Utility Nav

Richard Guy, smaxtec

smaXtec boluses are “game changing” for Wiltshire beef farmer

For organic beef farmer Richard Guy, smart bolus technology has revolutionised the accuracy of the AI programme used on his nucleus herd of South Devon cows.

Ensuring good AI success rates and a smooth calving are essential considering these animals are producing valuable replacements and need to calve within a tight block. However, with organic rules disallowing the use of hormonal synchronisation, Richard must do all he can to ensure heats are picked up and cows served promptly.

With Kamars (external pressure sensitive devises) proving “inadequately reliable” in the detection of standing heats, coupled with a natural thirst to embrace new technologies, he was keen to try a new approach.

Subsequently, after reading about smaXtec smart boluses in the Mole Valley Farmers newsletter, he decided to trial six boluses in his “precious” South Devons. So impressed was he by the heat detection, that for the 2017/18 season, he has bought a further six.

“The detection for AI has been brilliant. As a farmer and scientist, it’s a huge step forward. For an organic farmer, it’s changed out of all recognition our success with AI. In an organic system where you can’t use synchronisation, I would not be without it. Kamars are better than nothing, but in my view, nothing is as accurate as smaXtec.”

smaXtec smart boluses sit in reticulum of the cow and automatically record body temperature and activity. The information is automatically downloaded from the boluses when a cow passes by the smaXtec base station. Richard will then get an alert if any parameters vary from the norm. For example, increased activity gives an indication a cow is in heat, whilst a temperature increase may be a sign of ill health. Temperature also decreases prior to calving.

Richard runs 125, spring calving suckler cows at East Hill Farm on the Salisbury Plains, near Warminster, with wife Gilly and daughter Frankie. Three quarters of the herd are Aberdeen Angus cross South Devon cows which are served to an Aberdeen Angus bull. Calves from these animals have traditionally been sold as stores, however this year some will be finished. Twelve cows are pure South Devon and it’s these that have the smaXtec boluses and are AI’d to South Devon to produce replacements.

The South Devons will be brought down from the Salisbury plains at the end of May for AI’ing. Cows will be kept in a field next to a wood chip coral with handling facility.

Richard has set up the smaXtec base station on a pole in the field, which is connected to the internet. Two repeater units have also been added to increase the range over which information can be picked up and automatically downloaded from the boluses.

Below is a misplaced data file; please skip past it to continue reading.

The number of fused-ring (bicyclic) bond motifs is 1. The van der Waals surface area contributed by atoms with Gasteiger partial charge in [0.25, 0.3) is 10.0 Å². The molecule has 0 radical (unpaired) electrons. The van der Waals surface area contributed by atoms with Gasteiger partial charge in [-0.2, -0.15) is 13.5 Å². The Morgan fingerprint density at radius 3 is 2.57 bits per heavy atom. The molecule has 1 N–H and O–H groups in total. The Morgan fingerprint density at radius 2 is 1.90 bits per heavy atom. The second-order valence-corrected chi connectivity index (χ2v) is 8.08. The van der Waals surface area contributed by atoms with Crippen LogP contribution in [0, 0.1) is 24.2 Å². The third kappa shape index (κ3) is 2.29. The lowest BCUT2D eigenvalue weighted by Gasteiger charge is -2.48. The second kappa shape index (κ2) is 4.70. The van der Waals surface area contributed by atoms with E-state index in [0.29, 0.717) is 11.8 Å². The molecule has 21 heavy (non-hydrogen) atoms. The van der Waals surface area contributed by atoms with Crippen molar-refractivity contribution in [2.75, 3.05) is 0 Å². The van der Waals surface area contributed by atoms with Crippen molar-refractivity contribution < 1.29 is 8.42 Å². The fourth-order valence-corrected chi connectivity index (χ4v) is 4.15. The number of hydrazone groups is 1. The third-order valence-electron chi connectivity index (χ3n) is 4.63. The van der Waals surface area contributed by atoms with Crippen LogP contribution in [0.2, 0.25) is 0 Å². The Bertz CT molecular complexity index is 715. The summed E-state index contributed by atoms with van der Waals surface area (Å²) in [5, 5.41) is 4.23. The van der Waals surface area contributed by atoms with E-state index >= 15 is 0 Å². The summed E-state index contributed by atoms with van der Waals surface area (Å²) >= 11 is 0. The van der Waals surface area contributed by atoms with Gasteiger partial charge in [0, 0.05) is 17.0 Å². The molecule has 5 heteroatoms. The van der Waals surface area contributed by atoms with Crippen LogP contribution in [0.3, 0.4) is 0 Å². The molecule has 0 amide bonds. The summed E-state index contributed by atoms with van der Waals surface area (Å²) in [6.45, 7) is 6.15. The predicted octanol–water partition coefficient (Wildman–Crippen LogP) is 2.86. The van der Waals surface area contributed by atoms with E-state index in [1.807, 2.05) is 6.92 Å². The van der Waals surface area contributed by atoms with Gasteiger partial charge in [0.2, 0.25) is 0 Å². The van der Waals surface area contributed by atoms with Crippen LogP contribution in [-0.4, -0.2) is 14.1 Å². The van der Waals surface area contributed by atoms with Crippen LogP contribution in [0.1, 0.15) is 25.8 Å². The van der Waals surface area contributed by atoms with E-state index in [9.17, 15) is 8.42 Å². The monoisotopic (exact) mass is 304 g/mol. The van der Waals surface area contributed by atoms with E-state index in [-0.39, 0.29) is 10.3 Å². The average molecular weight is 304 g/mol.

As soon as the smaXtec system picks up an increase in cow activity, an email alert will be sent directly to Richard’s phone, meaning he can be anywhere and immediately know if a cow needs serving.

He explains: “My daughter is the techy one. She will get the email alert on her phone, literally anywhere, anytime. She will then call the AIexpert who will come the next day.”

Feedback from the AI technician has highlighted the accuracy of the bolus system in picking up heats, compared to the Kamars which were always a little more “hit and miss”.

This year, the plan is to also use the system to detect an imminent calving. The South Devons are brought down from the plains around the 21st February, prior to calving – although this year, this was delayed by the snow. A smaXtec base station has been put up a telegraph pole in a field and attached to a battery, with the station working off a mobile phone signal.

“I feed cattle under the pole so there’s a daily update and they like rubbing the pole too so we get a lot of data downloaded,” adds Richard.

He believes the extra calving alerts will be valuable considering the location of the fields and the fact they can’t be with cows 24:7.

Richard adds: “they are precious. No one wants to lose a calf, let alone a South Devon cow. Plus this year, we’re using sexed semen, which makes sense for our requirements, but obviously costs relatively more.”

He is also impressed with the “comprehensive” back up provided by the MoleTech team and is convinced that the internal system offers greater precision and is less open to being lost or damaged compared to a pedometer or collar based system.

“The precision is awesome and game changing. It’s one of the biggest changes in livestock management during my lifetime, if not the last 100 years,” he says.


Comments are closed.